Society has always had to (somehow) accommodate the needs of the insane. In colonial America, families usually supervised members with mental problems, and the community helped as they were able, or tolerated their odd behavior. As people moved into cities and the insane mixed more closely with strangers, authorities began to house the mentally ill in poorhouses or prisons. These spaces were usually dismal and abusive, and many people languished in them for years.
By the 1830s, society began to believe that insanity was something that could be cured, and they sought to decriminalize insanity. Doctors felt that if a person became insane in a home environment, removing that person from home and into a different environment with different routines would be very helpful. Consequently, large institutions became popular by the 1840s.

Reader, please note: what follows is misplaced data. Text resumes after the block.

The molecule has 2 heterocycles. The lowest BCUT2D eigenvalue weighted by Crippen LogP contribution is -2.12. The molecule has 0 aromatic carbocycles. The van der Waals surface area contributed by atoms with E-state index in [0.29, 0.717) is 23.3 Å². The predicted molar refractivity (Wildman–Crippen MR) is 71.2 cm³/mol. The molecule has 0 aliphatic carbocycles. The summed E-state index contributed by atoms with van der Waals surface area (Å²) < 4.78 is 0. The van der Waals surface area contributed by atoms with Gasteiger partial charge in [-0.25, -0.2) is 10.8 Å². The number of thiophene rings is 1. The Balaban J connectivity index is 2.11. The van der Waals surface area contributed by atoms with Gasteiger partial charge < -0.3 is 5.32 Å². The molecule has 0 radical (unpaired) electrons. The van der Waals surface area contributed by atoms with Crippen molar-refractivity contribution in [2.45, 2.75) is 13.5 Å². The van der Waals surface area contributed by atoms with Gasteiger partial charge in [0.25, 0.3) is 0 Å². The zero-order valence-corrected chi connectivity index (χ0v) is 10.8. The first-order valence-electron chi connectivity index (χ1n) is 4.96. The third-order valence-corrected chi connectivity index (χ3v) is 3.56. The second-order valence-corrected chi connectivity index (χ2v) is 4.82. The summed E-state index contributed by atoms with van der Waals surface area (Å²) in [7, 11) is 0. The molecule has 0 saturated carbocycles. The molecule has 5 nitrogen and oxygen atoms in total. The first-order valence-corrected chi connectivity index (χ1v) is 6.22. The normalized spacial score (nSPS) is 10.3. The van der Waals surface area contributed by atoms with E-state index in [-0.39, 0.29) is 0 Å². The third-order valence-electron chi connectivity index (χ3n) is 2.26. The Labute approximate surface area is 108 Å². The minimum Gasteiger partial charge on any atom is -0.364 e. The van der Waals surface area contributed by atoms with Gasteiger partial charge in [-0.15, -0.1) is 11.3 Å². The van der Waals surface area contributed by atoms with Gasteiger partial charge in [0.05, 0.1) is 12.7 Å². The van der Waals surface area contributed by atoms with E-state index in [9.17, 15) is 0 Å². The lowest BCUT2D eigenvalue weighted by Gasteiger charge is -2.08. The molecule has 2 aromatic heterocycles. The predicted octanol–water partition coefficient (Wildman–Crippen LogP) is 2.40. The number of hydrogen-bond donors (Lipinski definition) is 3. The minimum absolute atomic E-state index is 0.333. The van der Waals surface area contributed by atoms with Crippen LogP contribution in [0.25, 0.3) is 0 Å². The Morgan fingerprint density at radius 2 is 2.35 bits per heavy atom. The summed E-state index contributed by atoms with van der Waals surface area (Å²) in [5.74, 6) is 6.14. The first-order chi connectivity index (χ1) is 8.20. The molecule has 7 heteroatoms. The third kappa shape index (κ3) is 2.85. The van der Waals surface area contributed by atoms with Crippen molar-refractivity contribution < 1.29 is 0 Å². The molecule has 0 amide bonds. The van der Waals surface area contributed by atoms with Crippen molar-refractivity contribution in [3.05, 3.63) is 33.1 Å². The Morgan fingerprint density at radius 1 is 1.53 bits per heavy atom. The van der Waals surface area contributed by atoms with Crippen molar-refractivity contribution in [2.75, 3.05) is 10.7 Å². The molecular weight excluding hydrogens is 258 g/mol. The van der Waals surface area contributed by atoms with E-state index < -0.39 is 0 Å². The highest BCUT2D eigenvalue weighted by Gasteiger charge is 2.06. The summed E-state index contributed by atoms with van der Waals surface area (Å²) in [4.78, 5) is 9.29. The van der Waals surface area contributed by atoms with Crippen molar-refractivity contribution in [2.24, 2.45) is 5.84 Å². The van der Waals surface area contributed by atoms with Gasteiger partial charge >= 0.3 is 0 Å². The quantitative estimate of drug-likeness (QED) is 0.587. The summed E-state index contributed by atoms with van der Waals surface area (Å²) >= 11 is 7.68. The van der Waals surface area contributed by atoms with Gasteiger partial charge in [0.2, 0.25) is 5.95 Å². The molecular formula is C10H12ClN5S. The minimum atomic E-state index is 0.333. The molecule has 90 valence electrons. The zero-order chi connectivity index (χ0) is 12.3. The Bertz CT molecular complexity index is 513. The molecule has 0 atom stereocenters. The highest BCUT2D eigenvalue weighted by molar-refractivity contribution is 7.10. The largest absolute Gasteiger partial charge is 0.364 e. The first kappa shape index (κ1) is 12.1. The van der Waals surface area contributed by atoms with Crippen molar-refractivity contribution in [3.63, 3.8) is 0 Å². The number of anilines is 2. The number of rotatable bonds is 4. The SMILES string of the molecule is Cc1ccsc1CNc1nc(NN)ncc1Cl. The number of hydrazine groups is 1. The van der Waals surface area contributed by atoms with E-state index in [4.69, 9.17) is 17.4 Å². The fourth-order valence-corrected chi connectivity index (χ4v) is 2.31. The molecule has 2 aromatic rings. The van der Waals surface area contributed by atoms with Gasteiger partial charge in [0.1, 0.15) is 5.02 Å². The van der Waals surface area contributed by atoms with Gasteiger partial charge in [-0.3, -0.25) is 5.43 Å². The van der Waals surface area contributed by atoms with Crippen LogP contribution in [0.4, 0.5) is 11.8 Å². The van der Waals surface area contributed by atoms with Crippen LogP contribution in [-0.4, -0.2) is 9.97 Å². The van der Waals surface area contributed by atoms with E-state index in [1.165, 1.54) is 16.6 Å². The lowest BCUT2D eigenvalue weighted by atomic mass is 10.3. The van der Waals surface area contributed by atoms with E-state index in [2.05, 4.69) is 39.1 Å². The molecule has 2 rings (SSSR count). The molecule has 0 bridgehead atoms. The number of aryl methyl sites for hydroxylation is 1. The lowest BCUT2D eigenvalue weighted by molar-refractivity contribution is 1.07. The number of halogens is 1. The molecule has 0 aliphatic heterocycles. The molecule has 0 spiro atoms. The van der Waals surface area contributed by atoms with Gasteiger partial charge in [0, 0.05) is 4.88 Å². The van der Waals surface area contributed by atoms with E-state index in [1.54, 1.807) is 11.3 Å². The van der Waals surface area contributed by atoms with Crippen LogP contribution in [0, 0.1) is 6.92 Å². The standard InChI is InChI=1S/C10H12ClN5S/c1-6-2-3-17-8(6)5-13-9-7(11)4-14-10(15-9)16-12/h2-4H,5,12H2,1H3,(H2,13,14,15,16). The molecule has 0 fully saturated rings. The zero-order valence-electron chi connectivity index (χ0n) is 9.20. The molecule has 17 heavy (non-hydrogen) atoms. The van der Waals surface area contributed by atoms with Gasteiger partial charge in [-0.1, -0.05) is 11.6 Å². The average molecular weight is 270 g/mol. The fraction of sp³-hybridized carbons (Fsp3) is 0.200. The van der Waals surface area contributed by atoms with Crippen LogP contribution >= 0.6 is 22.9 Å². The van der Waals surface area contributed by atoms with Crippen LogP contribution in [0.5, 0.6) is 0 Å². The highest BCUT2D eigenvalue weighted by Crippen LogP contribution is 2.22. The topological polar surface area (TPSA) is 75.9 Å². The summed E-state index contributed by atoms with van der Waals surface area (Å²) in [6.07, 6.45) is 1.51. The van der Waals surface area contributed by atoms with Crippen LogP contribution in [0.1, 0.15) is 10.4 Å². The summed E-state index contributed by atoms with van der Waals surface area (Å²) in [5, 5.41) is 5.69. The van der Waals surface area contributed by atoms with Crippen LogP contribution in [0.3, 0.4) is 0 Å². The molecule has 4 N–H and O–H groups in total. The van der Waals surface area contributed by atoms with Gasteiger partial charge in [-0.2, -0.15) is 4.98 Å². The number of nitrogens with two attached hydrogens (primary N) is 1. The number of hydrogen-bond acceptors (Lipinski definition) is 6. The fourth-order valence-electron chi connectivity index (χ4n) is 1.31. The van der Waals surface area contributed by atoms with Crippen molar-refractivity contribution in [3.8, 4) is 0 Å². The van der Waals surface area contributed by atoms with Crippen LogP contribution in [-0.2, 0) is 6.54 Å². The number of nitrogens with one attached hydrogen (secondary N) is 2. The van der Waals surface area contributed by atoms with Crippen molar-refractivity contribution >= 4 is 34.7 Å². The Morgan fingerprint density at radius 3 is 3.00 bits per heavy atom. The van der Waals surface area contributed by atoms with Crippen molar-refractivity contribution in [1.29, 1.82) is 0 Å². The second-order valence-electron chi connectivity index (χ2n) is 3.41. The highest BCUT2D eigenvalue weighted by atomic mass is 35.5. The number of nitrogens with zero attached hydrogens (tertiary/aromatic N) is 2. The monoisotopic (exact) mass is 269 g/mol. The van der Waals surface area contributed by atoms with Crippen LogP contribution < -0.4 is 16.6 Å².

The public was grateful to have a place to send unmanageable family members, and asylums quickly filled. Eventually, they became overcrowded, and doctors realized that many patients simply could not be cured in that kind of environment.
Some critics of asylums argued that patients who were on the way to recovery were surely aggravated, or even set back, by having to associate with patients who were seriously ill. They suggested small cottages with a home-like atmosphere, as a better solution. Huge asylums remained as the only option for many people, though the quality of care declined rapidly. Today, large institutions are no longer popular.